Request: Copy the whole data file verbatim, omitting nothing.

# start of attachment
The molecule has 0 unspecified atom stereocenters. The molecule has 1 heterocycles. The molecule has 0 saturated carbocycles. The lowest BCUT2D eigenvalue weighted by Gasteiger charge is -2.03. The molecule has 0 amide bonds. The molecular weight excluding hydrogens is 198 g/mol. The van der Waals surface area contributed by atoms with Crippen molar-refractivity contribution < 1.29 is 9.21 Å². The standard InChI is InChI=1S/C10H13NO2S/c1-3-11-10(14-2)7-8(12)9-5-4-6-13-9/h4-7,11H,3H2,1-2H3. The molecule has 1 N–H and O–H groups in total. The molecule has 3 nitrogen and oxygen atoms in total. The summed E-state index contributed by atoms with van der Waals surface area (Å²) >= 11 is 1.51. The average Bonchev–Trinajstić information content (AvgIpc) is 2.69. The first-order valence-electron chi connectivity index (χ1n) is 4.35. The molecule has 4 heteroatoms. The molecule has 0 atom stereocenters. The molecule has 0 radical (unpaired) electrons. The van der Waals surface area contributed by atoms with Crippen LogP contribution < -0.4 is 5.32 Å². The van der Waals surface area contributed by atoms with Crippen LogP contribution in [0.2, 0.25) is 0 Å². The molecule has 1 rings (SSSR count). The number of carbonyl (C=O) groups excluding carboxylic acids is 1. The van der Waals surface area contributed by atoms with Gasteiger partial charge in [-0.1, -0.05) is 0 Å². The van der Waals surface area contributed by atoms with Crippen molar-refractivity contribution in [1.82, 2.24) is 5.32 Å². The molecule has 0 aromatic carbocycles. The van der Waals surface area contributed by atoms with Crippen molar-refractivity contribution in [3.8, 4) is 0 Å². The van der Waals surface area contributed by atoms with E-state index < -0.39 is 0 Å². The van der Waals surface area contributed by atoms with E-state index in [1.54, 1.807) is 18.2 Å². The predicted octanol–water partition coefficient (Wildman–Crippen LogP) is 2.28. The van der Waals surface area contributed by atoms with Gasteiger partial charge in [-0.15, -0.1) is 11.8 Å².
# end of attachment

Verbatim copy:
The molecule has 0 unspecified atom stereocenters. The molecule has 1 heterocycles. The molecule has 0 saturated carbocycles. The lowest BCUT2D eigenvalue weighted by Gasteiger charge is -2.03. The molecule has 0 amide bonds. The molecular weight excluding hydrogens is 198 g/mol. The van der Waals surface area contributed by atoms with Crippen molar-refractivity contribution < 1.29 is 9.21 Å². The standard InChI is InChI=1S/C10H13NO2S/c1-3-11-10(14-2)7-8(12)9-5-4-6-13-9/h4-7,11H,3H2,1-2H3. The molecule has 1 N–H and O–H groups in total. The molecule has 3 nitrogen and oxygen atoms in total. The summed E-state index contributed by atoms with van der Waals surface area (Å²) >= 11 is 1.51. The average Bonchev–Trinajstić information content (AvgIpc) is 2.69. The first-order valence-electron chi connectivity index (χ1n) is 4.35. The molecule has 4 heteroatoms. The molecule has 0 atom stereocenters. The molecule has 0 radical (unpaired) electrons. The van der Waals surface area contributed by atoms with Crippen LogP contribution < -0.4 is 5.32 Å². The van der Waals surface area contributed by atoms with Crippen LogP contribution in [0.2, 0.25) is 0 Å². The molecule has 1 rings (SSSR count). The number of carbonyl (C=O) groups excluding carboxylic acids is 1. The van der Waals surface area contributed by atoms with Gasteiger partial charge in [-0.1, -0.05) is 0 Å². The van der Waals surface area contributed by atoms with Crippen molar-refractivity contribution in [1.82, 2.24) is 5.32 Å². The molecule has 0 aromatic carbocycles. The van der Waals surface area contributed by atoms with Crippen molar-refractivity contribution in [3.8, 4) is 0 Å². The van der Waals surface area contributed by atoms with E-state index < -0.39 is 0 Å². The van der Waals surface area contributed by atoms with E-state index in [1.54, 1.807) is 18.2 Å². The predicted octanol–water partition coefficient (Wildman–Crippen LogP) is 2.28. The van der Waals surface area contributed by atoms with Gasteiger partial charge in [-0.15, -0.1) is 11.8 Å².